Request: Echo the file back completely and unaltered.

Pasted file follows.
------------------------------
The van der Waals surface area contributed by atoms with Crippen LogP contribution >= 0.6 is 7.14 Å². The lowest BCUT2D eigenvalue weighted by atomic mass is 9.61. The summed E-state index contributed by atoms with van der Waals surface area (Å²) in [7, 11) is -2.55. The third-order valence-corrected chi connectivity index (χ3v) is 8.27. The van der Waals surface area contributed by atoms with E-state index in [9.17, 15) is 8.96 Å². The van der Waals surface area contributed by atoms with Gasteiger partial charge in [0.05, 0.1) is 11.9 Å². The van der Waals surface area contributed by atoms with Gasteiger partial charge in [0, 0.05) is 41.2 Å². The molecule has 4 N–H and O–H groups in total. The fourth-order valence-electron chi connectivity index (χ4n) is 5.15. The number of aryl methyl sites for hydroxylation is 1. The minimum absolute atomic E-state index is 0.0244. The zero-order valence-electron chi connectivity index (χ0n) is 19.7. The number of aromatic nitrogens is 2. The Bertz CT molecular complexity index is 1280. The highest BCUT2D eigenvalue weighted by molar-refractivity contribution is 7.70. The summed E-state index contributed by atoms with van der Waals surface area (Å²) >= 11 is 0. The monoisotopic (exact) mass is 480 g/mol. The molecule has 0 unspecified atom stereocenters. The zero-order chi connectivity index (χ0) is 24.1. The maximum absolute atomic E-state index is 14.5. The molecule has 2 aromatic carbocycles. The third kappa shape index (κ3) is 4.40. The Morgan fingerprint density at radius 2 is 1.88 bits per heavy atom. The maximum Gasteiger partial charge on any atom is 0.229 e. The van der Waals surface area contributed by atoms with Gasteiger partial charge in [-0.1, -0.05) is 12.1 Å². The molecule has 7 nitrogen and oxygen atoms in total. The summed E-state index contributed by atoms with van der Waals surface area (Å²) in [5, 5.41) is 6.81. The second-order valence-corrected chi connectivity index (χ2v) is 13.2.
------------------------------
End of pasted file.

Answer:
The van der Waals surface area contributed by atoms with Crippen LogP contribution >= 0.6 is 7.14 Å². The lowest BCUT2D eigenvalue weighted by atomic mass is 9.61. The summed E-state index contributed by atoms with van der Waals surface area (Å²) in [7, 11) is -2.55. The third-order valence-corrected chi connectivity index (χ3v) is 8.27. The van der Waals surface area contributed by atoms with E-state index in [9.17, 15) is 8.96 Å². The van der Waals surface area contributed by atoms with Gasteiger partial charge in [0.05, 0.1) is 11.9 Å². The van der Waals surface area contributed by atoms with Gasteiger partial charge in [0, 0.05) is 41.2 Å². The molecule has 4 N–H and O–H groups in total. The fourth-order valence-electron chi connectivity index (χ4n) is 5.15. The number of aryl methyl sites for hydroxylation is 1. The minimum absolute atomic E-state index is 0.0244. The zero-order valence-electron chi connectivity index (χ0n) is 19.7. The number of aromatic nitrogens is 2. The Bertz CT molecular complexity index is 1280. The highest BCUT2D eigenvalue weighted by molar-refractivity contribution is 7.70. The summed E-state index contributed by atoms with van der Waals surface area (Å²) >= 11 is 0. The monoisotopic (exact) mass is 480 g/mol. The molecule has 0 unspecified atom stereocenters. The zero-order chi connectivity index (χ0) is 24.1. The maximum absolute atomic E-state index is 14.5. The molecule has 2 aromatic carbocycles. The third kappa shape index (κ3) is 4.40. The Morgan fingerprint density at radius 2 is 1.88 bits per heavy atom. The maximum Gasteiger partial charge on any atom is 0.229 e. The van der Waals surface area contributed by atoms with Gasteiger partial charge in [-0.1, -0.05) is 12.1 Å². The molecule has 7 nitrogen and oxygen atoms in total. The summed E-state index contributed by atoms with van der Waals surface area (Å²) in [5, 5.41) is 6.81. The second-order valence-corrected chi connectivity index (χ2v) is 13.2.